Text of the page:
A Natural History of Latin by Tore Janson

By Tore Janson

No identified language, together with English, has completed the luck and toughness of Latin. French, Spanish, Italian, and Romanian are between its direct descendants, and numerous Latin phrases and words contain the cornerstone of English itself. A usual historical past or Latin tells its historical past from its origins over 2500 years in the past to the current. Brilliantly conceived, popularizing yet authoritative, and written with the fluency and light-weight contact that experience made Tore Janson's communicate so appealing to tens of hundreds of thousands of readers, it's a masterpiece of adroit synthesis. The ebook commences with an outline of the origins, emergence, and dominance of Latin over the Classical interval. Then follows an account of its survival in the course of the center a while into sleek instances, with emphasis on its evolution during the heritage, tradition, and non secular practices of Medieval Europe. through really apt citation of Latin phrases, words, and texts the writer illustrates how the written and spoken language replaced, zone via zone through the years; the way it met resistance from local languages; and the way for this reason a few whole languages disappeared. Janson bargains a shiny demonstration of the price of Latin as a way of entry to a colourful previous and a persuasive argument for its persevered worthy. A concise and easy-to-understand creation to Latin grammar and an inventory of the main widespread Latin phrases, together with 500 idioms and words nonetheless in universal use, supplement the paintings.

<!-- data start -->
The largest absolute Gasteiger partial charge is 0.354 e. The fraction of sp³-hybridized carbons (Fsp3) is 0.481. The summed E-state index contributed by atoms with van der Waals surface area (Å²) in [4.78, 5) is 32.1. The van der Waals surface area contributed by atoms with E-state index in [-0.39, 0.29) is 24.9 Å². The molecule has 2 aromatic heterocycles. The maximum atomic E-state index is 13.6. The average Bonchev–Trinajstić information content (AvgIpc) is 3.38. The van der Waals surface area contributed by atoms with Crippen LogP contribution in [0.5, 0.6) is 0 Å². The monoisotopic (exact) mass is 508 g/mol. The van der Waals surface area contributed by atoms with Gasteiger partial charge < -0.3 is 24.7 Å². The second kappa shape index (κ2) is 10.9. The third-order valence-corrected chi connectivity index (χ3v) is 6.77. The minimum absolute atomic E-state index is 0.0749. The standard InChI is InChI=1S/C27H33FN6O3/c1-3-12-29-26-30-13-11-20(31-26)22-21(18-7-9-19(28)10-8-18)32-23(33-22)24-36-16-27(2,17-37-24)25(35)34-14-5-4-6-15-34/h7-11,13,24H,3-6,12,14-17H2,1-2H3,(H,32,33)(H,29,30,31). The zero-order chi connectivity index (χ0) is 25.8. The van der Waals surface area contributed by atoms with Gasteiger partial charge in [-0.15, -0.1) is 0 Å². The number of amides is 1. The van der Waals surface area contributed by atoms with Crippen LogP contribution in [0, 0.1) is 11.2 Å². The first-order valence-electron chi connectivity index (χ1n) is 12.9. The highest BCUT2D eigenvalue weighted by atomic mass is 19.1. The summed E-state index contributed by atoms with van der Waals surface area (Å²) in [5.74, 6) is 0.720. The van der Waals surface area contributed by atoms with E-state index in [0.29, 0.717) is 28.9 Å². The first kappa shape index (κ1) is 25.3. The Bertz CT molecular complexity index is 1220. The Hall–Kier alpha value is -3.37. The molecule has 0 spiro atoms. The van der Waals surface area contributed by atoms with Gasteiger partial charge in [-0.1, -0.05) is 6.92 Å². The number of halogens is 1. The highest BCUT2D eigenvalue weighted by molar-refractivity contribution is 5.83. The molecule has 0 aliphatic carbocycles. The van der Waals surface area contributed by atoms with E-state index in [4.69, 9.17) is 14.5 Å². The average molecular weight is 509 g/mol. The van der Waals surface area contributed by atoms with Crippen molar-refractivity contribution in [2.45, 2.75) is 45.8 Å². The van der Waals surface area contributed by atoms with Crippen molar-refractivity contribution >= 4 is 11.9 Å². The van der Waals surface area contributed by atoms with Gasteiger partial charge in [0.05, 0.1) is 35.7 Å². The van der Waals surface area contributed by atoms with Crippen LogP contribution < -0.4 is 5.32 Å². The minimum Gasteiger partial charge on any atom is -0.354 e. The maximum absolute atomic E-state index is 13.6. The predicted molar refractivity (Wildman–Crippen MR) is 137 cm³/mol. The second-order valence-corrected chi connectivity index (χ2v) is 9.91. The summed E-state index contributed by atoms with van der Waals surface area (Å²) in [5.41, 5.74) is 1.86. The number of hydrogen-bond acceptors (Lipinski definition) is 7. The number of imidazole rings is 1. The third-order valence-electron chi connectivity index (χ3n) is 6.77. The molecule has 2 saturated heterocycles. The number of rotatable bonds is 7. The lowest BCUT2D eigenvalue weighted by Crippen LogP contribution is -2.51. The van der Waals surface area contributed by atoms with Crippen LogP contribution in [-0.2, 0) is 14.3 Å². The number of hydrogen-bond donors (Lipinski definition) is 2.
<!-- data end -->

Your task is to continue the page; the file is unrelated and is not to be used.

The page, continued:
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One was wax tablets, strictly speaking pieces of wood which had been coated with a layer of wax. It was then easy to write letters in the wax with a pointed stick called a stilus (from which our word style comes and which literally means ‘a way of writing’). This method was eminently suitable for notes, short letters, and the like which did not have to be saved. Indeed, people often bundled together several tablets to make a sort of notebook. The material for larger texts which people wanted to save was papyrus.

All power and almost all the money was concentrated in a few people in a single city. This naturally led to widespread dissatisfaction amongst the poor in Rome and amongst everyone in the rest of the empire. In the long run such a state of affairs became untenable. And yet it did not prove easy to change things. For a little over a century a serious power struggle went on in Rome. It started with a proposed land reform, which would have meant that the rich could no longer own huge tracts of land and work them with slaves.

A key word is of course amor ‘love’, and amare ‘to love’, but just as important is something else, the family’s fortune or money. The general word for ‘money’ is pecúnia (derived from pecus ‘livestock’, since the bartering of animals preceded the use of money), but the Romans also had coins of silver (argentum) and gold (aurum). Hence in French the word for money is argent, from the Latin word for silver while the word gold is the source of öre, the name of the smallest unit of currency in Sweden, Denmark, and Norway (worth approximately a tenth of a penny).

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